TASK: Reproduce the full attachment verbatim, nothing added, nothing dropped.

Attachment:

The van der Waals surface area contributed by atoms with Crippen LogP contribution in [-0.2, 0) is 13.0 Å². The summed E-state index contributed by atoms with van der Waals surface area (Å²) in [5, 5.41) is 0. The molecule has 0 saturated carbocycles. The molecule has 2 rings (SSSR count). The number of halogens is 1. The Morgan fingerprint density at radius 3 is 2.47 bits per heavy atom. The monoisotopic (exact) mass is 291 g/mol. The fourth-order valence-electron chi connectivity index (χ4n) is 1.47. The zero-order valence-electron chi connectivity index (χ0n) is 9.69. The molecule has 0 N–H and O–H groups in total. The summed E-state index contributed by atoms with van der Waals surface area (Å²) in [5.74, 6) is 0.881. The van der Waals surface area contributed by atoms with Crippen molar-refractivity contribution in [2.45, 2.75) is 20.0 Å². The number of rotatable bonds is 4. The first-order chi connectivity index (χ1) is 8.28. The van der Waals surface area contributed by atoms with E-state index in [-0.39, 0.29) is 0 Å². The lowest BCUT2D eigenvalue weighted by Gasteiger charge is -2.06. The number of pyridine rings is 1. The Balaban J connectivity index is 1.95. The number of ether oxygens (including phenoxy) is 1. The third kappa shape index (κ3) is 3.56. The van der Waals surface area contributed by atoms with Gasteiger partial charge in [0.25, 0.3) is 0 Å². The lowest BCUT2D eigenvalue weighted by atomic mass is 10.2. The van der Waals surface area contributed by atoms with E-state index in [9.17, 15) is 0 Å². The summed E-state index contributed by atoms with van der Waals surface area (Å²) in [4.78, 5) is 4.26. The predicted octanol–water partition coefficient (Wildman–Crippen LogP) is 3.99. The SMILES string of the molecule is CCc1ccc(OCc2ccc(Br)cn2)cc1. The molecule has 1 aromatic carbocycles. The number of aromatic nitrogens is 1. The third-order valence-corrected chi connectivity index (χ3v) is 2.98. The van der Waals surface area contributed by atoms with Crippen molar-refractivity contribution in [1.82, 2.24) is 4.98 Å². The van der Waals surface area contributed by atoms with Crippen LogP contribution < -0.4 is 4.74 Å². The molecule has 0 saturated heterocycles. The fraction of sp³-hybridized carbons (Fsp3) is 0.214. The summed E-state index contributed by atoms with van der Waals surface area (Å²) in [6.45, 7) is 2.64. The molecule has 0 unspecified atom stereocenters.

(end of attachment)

The van der Waals surface area contributed by atoms with Crippen LogP contribution in [-0.2, 0) is 13.0 Å². The summed E-state index contributed by atoms with van der Waals surface area (Å²) in [5, 5.41) is 0. The molecule has 0 saturated carbocycles. The molecule has 2 rings (SSSR count). The number of halogens is 1. The Morgan fingerprint density at radius 3 is 2.47 bits per heavy atom. The monoisotopic (exact) mass is 291 g/mol. The fourth-order valence-electron chi connectivity index (χ4n) is 1.47. The zero-order valence-electron chi connectivity index (χ0n) is 9.69. The molecule has 0 N–H and O–H groups in total. The summed E-state index contributed by atoms with van der Waals surface area (Å²) in [5.74, 6) is 0.881. The van der Waals surface area contributed by atoms with Crippen molar-refractivity contribution in [2.45, 2.75) is 20.0 Å². The number of rotatable bonds is 4. The first-order chi connectivity index (χ1) is 8.28. The van der Waals surface area contributed by atoms with E-state index in [-0.39, 0.29) is 0 Å². The lowest BCUT2D eigenvalue weighted by Gasteiger charge is -2.06. The number of pyridine rings is 1. The Balaban J connectivity index is 1.95. The number of ether oxygens (including phenoxy) is 1. The third kappa shape index (κ3) is 3.56. The van der Waals surface area contributed by atoms with Gasteiger partial charge in [0.25, 0.3) is 0 Å². The lowest BCUT2D eigenvalue weighted by atomic mass is 10.2. The van der Waals surface area contributed by atoms with E-state index in [9.17, 15) is 0 Å². The summed E-state index contributed by atoms with van der Waals surface area (Å²) in [4.78, 5) is 4.26. The predicted octanol–water partition coefficient (Wildman–Crippen LogP) is 3.99. The SMILES string of the molecule is CCc1ccc(OCc2ccc(Br)cn2)cc1. The molecule has 1 aromatic carbocycles. The number of aromatic nitrogens is 1. The third-order valence-corrected chi connectivity index (χ3v) is 2.98. The van der Waals surface area contributed by atoms with Crippen molar-refractivity contribution in [1.82, 2.24) is 4.98 Å². The van der Waals surface area contributed by atoms with Crippen LogP contribution < -0.4 is 4.74 Å². The molecule has 0 saturated heterocycles. The fraction of sp³-hybridized carbons (Fsp3) is 0.214. The summed E-state index contributed by atoms with van der Waals surface area (Å²) in [6.45, 7) is 2.64. The molecule has 0 unspecified atom stereocenters.